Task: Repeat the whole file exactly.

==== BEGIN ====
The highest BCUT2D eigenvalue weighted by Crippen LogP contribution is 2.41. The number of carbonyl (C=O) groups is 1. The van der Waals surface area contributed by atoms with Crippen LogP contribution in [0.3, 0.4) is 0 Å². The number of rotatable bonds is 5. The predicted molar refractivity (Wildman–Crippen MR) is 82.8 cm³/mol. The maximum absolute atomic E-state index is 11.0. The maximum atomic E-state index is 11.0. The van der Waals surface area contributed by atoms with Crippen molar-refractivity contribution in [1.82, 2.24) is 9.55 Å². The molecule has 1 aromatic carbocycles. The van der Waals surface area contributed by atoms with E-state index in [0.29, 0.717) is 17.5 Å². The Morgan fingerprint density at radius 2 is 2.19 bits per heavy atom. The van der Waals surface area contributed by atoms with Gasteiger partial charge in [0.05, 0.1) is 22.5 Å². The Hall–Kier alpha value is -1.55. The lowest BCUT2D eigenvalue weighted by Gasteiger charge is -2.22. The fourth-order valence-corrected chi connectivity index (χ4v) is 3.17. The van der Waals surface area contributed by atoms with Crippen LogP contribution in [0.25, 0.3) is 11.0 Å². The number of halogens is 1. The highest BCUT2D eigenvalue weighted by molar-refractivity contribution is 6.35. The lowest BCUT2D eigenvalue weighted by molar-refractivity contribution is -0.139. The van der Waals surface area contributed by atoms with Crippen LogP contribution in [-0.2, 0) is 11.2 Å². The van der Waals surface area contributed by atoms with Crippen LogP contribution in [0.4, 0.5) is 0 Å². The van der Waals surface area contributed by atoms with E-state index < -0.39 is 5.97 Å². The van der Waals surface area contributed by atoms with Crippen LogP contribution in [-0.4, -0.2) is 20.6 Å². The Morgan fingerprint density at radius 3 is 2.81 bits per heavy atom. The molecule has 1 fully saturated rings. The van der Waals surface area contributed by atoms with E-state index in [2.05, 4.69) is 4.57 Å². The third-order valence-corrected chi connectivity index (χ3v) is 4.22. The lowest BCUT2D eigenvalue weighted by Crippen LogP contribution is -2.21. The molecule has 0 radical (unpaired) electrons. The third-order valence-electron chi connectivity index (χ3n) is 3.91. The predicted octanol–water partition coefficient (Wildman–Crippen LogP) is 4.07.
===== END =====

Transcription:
The highest BCUT2D eigenvalue weighted by Crippen LogP contribution is 2.41. The number of carbonyl (C=O) groups is 1. The van der Waals surface area contributed by atoms with Crippen LogP contribution in [0.3, 0.4) is 0 Å². The number of rotatable bonds is 5. The predicted molar refractivity (Wildman–Crippen MR) is 82.8 cm³/mol. The maximum absolute atomic E-state index is 11.0. The maximum atomic E-state index is 11.0. The van der Waals surface area contributed by atoms with Crippen molar-refractivity contribution in [1.82, 2.24) is 9.55 Å². The molecule has 1 aromatic carbocycles. The van der Waals surface area contributed by atoms with E-state index in [0.29, 0.717) is 17.5 Å². The Morgan fingerprint density at radius 2 is 2.19 bits per heavy atom. The van der Waals surface area contributed by atoms with Gasteiger partial charge in [0.05, 0.1) is 22.5 Å². The Hall–Kier alpha value is -1.55. The lowest BCUT2D eigenvalue weighted by Gasteiger charge is -2.22. The fourth-order valence-corrected chi connectivity index (χ4v) is 3.17. The van der Waals surface area contributed by atoms with Crippen LogP contribution in [0.25, 0.3) is 11.0 Å². The number of halogens is 1. The highest BCUT2D eigenvalue weighted by molar-refractivity contribution is 6.35. The lowest BCUT2D eigenvalue weighted by molar-refractivity contribution is -0.139. The van der Waals surface area contributed by atoms with Crippen LogP contribution in [-0.2, 0) is 11.2 Å². The van der Waals surface area contributed by atoms with Crippen LogP contribution in [0.4, 0.5) is 0 Å². The van der Waals surface area contributed by atoms with E-state index < -0.39 is 5.97 Å². The van der Waals surface area contributed by atoms with Crippen LogP contribution in [-0.4, -0.2) is 20.6 Å². The Morgan fingerprint density at radius 3 is 2.81 bits per heavy atom. The molecule has 1 fully saturated rings. The van der Waals surface area contributed by atoms with E-state index in [2.05, 4.69) is 4.57 Å². The third-order valence-corrected chi connectivity index (χ3v) is 4.22. The lowest BCUT2D eigenvalue weighted by Crippen LogP contribution is -2.21. The molecule has 0 radical (unpaired) electrons. The third-order valence-electron chi connectivity index (χ3n) is 3.91. The predicted octanol–water partition coefficient (Wildman–Crippen LogP) is 4.07.